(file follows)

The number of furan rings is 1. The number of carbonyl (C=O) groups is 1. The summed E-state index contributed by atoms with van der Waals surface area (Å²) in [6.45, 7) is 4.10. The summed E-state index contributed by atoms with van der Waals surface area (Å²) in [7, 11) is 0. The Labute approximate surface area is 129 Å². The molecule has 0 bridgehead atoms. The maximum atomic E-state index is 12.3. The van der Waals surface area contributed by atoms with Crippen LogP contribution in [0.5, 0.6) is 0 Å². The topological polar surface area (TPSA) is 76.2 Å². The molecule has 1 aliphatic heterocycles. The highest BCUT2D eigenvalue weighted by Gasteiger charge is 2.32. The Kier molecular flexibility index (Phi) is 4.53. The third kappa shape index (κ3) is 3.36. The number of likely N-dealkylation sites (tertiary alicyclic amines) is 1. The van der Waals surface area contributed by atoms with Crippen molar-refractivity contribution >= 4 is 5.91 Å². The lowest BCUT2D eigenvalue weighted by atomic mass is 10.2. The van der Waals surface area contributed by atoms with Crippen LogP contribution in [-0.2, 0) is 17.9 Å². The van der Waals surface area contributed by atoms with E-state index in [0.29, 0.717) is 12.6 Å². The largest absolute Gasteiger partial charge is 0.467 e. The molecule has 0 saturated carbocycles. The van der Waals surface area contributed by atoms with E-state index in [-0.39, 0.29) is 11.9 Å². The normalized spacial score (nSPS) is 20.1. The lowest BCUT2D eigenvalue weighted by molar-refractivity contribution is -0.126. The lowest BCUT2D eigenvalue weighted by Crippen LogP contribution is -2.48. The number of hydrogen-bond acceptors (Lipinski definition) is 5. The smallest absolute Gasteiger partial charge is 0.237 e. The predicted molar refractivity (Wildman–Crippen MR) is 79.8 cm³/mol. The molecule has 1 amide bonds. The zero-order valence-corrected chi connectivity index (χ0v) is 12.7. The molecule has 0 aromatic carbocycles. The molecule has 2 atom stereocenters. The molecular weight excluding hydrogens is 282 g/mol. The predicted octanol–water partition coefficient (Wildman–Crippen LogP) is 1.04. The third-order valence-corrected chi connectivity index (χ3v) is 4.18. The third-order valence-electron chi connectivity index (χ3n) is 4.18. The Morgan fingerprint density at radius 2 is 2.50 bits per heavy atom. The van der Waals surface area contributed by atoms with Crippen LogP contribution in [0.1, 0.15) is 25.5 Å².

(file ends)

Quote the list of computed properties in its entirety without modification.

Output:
The number of furan rings is 1. The number of carbonyl (C=O) groups is 1. The summed E-state index contributed by atoms with van der Waals surface area (Å²) in [6.45, 7) is 4.10. The summed E-state index contributed by atoms with van der Waals surface area (Å²) in [7, 11) is 0. The Labute approximate surface area is 129 Å². The molecule has 0 bridgehead atoms. The maximum atomic E-state index is 12.3. The van der Waals surface area contributed by atoms with Crippen LogP contribution in [0.5, 0.6) is 0 Å². The topological polar surface area (TPSA) is 76.2 Å². The molecule has 1 aliphatic heterocycles. The highest BCUT2D eigenvalue weighted by Gasteiger charge is 2.32. The Kier molecular flexibility index (Phi) is 4.53. The third kappa shape index (κ3) is 3.36. The number of likely N-dealkylation sites (tertiary alicyclic amines) is 1. The van der Waals surface area contributed by atoms with Crippen molar-refractivity contribution >= 4 is 5.91 Å². The lowest BCUT2D eigenvalue weighted by atomic mass is 10.2. The van der Waals surface area contributed by atoms with Crippen LogP contribution in [-0.2, 0) is 17.9 Å². The van der Waals surface area contributed by atoms with E-state index in [0.29, 0.717) is 12.6 Å². The largest absolute Gasteiger partial charge is 0.467 e. The molecule has 0 saturated carbocycles. The van der Waals surface area contributed by atoms with E-state index in [-0.39, 0.29) is 11.9 Å². The normalized spacial score (nSPS) is 20.1. The lowest BCUT2D eigenvalue weighted by molar-refractivity contribution is -0.126. The lowest BCUT2D eigenvalue weighted by Crippen LogP contribution is -2.48. The number of hydrogen-bond acceptors (Lipinski definition) is 5. The smallest absolute Gasteiger partial charge is 0.237 e. The predicted molar refractivity (Wildman–Crippen MR) is 79.8 cm³/mol. The molecule has 1 amide bonds. The zero-order valence-corrected chi connectivity index (χ0v) is 12.7. The molecule has 0 aromatic carbocycles. The molecule has 2 atom stereocenters. The molecular weight excluding hydrogens is 282 g/mol. The predicted octanol–water partition coefficient (Wildman–Crippen LogP) is 1.04. The third-order valence-corrected chi connectivity index (χ3v) is 4.18. The third-order valence-electron chi connectivity index (χ3n) is 4.18. The Morgan fingerprint density at radius 2 is 2.50 bits per heavy atom. The van der Waals surface area contributed by atoms with Crippen LogP contribution in [0.1, 0.15) is 25.5 Å².